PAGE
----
I’ve written before about how I sometimes like to imagine what would happen if you shot a laser in a fully mirrored room. Back then I did a bunch of cool stuff with flat walls, mostly by calculating the distance beyond the wall a bouncing ball was and having a potential energy function that brought the ball back. Recently I’ve been trying to figure out how to do that in much more complex shapes so I’ve been playing around with *Mathematica’*s “Region” capabilities. It took me a while, but I think I finally have a decent version with arbitrary shapes.

For those that don’t want to read any more, here’s a laser bouncing around inside a cow:

I was hoping that there would be an easy function like “normal to surface” or something but I couldn’t find anything close enough. There is a nice “RegionDistance” function that tells you how far from a region (a cow) you are. Unfortunately I couldn’t use that as my potential energy because to do the differential equation solving I need to be able to take a derivative of that (that’s what gives you the forces and hence the acceleration of the ball) and Mathematica didn’t really like that (I don’t blame it, it’s not really a differentiable function).

So then I started playing around with “RegionNearest” which tells you what part of a region is closest to your current position (ie the position of the ball). With that, here’s what I do:

- Define the region (cow=ExampleData[{“Example3D”, “Cow”}, “MeshRegion”])
- Find the boundary of the region (BoundaryRegion[cow])
- Launch the laser/ball
- Constantly check to see if the position is within some small distance of the boundary
- If it is, find the nearest point on the boundary and use that to determine the normal to the boundary (current point minus the boundary point).
- Use the normal vector to reflect the velocity vector
- repeat 4-7 until your computer crashes.

What’s really handy is the “WhenEvent” feature of Mathematica’s differential equation solver “NDSolve.” WhenEvent basically does part 4 above and triggers the function for 5 and 6. It’s so useful that I use it for this situation that isn’t really a differential equation. Basically I just say the force is zero everywhere and add the WhenEvent feature to do the reflections. It works great!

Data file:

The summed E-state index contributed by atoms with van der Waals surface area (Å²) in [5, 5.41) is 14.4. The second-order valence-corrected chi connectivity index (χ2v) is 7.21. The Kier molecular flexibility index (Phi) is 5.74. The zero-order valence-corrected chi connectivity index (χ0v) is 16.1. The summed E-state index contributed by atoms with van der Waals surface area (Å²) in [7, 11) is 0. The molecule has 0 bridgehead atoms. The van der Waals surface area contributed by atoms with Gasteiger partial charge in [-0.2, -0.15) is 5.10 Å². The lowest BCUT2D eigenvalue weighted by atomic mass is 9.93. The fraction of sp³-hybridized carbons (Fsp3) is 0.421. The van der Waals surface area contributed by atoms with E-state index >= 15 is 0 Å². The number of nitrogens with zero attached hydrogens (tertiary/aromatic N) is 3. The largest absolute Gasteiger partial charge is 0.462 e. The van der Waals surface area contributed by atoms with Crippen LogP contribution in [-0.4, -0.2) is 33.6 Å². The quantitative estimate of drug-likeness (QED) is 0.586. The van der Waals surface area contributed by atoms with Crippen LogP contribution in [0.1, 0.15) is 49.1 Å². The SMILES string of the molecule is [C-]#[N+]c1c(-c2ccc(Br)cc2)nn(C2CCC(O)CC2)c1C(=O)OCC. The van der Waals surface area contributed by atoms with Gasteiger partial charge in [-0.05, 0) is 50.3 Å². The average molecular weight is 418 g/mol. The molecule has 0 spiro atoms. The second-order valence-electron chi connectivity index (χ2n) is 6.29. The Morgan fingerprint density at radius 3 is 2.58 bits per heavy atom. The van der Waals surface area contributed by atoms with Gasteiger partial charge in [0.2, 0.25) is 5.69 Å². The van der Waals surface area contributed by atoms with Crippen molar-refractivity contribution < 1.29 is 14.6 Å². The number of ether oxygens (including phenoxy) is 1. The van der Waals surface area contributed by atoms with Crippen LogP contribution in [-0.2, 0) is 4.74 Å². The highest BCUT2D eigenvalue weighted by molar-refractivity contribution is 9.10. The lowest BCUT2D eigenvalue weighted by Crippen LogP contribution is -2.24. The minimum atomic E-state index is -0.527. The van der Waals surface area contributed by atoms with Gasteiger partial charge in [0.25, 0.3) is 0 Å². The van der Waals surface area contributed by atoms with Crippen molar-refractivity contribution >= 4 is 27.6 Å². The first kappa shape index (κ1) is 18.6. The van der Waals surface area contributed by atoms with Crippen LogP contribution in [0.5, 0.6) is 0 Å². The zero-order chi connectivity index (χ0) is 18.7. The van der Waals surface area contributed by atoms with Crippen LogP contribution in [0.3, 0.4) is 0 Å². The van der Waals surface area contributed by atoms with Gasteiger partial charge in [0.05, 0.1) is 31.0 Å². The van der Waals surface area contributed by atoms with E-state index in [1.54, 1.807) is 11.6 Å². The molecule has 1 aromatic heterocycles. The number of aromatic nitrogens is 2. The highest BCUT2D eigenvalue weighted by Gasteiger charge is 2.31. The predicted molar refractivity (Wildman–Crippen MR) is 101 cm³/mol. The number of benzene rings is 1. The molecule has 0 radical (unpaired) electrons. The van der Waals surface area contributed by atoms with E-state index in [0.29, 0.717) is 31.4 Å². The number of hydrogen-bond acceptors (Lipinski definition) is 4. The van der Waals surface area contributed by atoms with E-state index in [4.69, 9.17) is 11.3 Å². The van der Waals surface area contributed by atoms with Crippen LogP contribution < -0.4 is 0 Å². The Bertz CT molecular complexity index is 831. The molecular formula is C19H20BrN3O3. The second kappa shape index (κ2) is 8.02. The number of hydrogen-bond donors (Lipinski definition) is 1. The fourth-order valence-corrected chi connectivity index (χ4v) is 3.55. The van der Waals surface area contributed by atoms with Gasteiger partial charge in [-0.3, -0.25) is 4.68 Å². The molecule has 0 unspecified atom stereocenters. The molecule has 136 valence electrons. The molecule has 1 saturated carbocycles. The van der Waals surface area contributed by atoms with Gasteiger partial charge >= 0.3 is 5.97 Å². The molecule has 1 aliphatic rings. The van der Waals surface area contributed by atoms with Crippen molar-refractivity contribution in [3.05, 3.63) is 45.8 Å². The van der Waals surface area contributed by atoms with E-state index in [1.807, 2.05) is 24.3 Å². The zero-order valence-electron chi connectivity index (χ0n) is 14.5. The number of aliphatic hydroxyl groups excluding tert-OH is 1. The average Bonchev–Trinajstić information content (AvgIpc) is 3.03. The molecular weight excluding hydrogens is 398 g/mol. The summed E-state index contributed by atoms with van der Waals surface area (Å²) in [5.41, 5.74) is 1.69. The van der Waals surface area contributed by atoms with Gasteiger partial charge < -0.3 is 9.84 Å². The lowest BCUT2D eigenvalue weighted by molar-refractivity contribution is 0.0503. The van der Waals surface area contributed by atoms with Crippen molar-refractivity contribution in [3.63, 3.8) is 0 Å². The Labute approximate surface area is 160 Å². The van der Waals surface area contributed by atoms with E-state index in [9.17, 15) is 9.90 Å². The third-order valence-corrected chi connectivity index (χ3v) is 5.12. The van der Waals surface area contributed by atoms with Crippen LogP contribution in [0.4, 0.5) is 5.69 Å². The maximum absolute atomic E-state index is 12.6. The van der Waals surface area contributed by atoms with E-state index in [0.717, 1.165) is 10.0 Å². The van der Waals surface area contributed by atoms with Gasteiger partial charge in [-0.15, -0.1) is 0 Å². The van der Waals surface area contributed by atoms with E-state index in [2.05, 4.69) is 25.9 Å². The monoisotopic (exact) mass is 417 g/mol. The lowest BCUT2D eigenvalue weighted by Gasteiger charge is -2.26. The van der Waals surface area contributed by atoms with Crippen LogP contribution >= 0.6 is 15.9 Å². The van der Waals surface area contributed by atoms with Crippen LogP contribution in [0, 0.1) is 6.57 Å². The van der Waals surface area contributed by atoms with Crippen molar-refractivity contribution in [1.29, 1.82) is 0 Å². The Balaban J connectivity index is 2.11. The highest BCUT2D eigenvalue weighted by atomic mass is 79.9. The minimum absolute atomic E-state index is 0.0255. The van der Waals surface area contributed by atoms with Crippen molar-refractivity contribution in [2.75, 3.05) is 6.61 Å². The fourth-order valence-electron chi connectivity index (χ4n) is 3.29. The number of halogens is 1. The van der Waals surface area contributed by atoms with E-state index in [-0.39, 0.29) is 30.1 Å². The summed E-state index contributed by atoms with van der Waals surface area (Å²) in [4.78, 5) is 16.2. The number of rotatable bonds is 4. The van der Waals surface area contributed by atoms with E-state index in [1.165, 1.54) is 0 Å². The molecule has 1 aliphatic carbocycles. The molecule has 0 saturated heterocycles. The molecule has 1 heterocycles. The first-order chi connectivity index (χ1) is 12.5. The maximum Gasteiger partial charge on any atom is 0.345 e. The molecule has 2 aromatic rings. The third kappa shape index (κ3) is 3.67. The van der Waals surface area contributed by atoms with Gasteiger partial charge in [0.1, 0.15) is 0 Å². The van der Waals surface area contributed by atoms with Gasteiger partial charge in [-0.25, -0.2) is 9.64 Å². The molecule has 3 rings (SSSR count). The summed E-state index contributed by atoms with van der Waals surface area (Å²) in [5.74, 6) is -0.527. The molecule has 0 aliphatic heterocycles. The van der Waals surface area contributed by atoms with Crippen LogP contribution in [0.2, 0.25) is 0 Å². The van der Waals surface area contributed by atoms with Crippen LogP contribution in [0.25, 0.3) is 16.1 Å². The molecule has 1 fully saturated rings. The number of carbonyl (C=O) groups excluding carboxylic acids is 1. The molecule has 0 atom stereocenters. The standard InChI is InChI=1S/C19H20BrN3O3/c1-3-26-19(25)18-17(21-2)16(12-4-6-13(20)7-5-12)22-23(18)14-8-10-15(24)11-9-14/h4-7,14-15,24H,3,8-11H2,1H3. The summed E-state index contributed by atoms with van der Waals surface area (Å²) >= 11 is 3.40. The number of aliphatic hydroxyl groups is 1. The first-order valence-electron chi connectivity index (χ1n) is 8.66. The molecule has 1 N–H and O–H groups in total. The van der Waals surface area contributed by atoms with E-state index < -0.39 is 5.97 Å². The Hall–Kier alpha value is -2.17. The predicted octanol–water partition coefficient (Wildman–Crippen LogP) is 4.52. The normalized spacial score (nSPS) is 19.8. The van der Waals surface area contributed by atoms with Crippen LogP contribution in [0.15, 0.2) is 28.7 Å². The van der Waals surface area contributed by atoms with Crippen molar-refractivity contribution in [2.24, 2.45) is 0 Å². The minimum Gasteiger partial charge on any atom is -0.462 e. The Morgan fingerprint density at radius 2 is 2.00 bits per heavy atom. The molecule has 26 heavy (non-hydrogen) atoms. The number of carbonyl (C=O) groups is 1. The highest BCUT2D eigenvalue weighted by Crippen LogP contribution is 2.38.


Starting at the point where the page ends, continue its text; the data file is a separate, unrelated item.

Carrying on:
I should note that I started this project wondering what happens in a sphere. But it turns out that it’s super boring:

Then I went on to an ellipsoid, but that was pretty boring too. So, I went with the cow (my sons helped pick that). When my son saw the one above, he was really interested in what happens when it goes down a leg. Here you go:

Cool, huh?

Thoughts? Here are some starters for you:

- I’m in this class and … wait … nevermind
- This is cool. I especially like . . .
- This is dumb, you forgot about . . .
- You should try this shape . . .
- Why didn’t you use python to do this?
- How do you do the vector math with the normal vector and the velocity vector to do the reflection?
- What if the cow moves?
- Wait, I thought you were in the dean’s office now. Why are you still doing this cool stuff, aren’t you just a stuffed suit?
- Why do you only sometimes italicize the word M
*a*t*h*e*m*a*t*i*c*a?

I don’t know about lasers, but I agree that it seems like shooting a laser inside a sphere would result in the beam staying in a single plan. It seems like the only part of a sphere that would matter is essentially a circle (or a very short cylinder, if you insist on staying in three dimensions).

I also want to state that I do not support you being awarded grant money to put an actual laser inside an actual cow.

Interesting. Have you thought what would happen if the cow weren’t completely empty (optically speaking), but filled with internal organs that had different refractive index than the cow itself?

ooh, that’s interesting! To modify my current approach I’d have to use an Eikonal approach, basically applying the Fermat’s least action/time continuously. Actually if there were abrupt changes in refractive index I guess it would just be normal ray tracing (which is really all I’m doing here).